To carry out the scam the administration needed the cooperation of a compliant press dependent on insiders to feed them leaks to publish. These useful idiots can’t afford to speak truth to power or they will lose their edge and have to make a living the old fashioned way, by doing hard hitting investigative journalism instead of puff pieces. The benefit to us is that these advocacy journalists can document the administration’s viewpoint quite accurately as a result of having such detailed inside information. I will use the Washington Post’s blogger Joel Achenbach as our mole into the minds of the administration through his account of events in his book A Hole in the Bottom of the Sea.

The proximate issue at hand was the debate that took place after BP has installed the capping stack and stopped the flow of oil into the gulf on July 15, 2010. One would think that this success would partially mitigate BP’s culpability for its part in causing the spill. But the bullies of the administration couldn’t resist denigrating this milestone. And being the cowards so many bullies are, they wanted to deny BP any credit for its efforts at all. Given the hysteria surrounding the blowout, particularly on MSNBC, there was a concern that keeping the well shut in would cause the sea floor to erupt into an underground blowout that could not be controlled. There was disagreement over how to interpret the results of the well integrity test. Achenbach described the situation this way (Pg 215)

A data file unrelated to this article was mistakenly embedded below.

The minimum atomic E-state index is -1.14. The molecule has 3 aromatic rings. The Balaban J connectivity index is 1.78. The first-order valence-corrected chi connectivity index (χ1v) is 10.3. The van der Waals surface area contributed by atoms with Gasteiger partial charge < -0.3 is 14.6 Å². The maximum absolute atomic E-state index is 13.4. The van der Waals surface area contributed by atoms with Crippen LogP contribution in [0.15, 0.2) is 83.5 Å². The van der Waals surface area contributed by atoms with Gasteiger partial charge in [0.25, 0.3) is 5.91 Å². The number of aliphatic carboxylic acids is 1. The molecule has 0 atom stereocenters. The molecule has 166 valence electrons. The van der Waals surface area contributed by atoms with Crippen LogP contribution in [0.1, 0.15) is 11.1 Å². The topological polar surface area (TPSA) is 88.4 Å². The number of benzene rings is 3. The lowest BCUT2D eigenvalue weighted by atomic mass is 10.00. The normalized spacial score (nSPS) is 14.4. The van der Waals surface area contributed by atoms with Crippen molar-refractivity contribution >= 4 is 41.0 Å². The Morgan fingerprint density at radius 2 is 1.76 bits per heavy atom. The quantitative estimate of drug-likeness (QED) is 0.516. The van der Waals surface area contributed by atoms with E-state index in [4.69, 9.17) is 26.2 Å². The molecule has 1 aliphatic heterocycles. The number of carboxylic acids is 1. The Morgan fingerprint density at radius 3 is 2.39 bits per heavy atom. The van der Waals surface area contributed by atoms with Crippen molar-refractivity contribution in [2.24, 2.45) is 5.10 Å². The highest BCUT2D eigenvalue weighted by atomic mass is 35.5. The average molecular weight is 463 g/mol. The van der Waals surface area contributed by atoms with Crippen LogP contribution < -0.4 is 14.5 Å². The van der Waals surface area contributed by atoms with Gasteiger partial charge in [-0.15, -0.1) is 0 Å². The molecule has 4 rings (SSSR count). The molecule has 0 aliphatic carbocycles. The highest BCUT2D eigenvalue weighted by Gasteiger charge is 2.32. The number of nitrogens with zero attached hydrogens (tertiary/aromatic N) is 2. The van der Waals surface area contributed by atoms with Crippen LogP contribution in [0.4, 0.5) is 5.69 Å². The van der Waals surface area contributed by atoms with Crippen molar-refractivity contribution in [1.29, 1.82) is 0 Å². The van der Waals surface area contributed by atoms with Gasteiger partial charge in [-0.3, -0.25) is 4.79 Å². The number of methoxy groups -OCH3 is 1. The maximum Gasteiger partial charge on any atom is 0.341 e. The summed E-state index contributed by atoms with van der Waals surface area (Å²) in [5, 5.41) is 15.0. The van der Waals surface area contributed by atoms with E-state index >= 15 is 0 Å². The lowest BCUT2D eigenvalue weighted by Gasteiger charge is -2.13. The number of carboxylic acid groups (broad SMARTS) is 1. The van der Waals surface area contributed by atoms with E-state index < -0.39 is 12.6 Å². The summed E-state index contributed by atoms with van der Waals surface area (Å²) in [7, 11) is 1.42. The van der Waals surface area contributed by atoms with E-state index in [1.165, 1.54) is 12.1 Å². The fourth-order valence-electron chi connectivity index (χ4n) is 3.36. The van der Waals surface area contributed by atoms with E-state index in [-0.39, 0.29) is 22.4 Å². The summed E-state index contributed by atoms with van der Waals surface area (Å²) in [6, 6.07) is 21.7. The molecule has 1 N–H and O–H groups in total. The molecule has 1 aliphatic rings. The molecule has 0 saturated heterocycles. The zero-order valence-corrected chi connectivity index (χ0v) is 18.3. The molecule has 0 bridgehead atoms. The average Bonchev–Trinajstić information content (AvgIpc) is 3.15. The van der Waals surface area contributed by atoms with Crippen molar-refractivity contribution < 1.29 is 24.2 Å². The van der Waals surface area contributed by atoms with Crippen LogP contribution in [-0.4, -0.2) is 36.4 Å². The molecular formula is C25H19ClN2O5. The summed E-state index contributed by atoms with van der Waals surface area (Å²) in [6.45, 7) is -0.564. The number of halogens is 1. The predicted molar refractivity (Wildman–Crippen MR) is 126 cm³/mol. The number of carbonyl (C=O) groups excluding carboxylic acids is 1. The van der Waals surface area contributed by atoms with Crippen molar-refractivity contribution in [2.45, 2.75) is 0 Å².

The expectations management strategy of the government and BP had been all too effective. The Sisyphean task of fighting the well had become so familiar to the public that the breakthrough moment was met with disbelief. The plume was gone---and indeed, it was never to be seen again---but optimism had not yet infiltrated the narrative of the nightmare well and the incompetent oil company and the ineffectual government. The Macondo rules still applied, for now, at least in the national conversation about this oil spill response, this festival of fecklessness. Success was not yet a plausible option.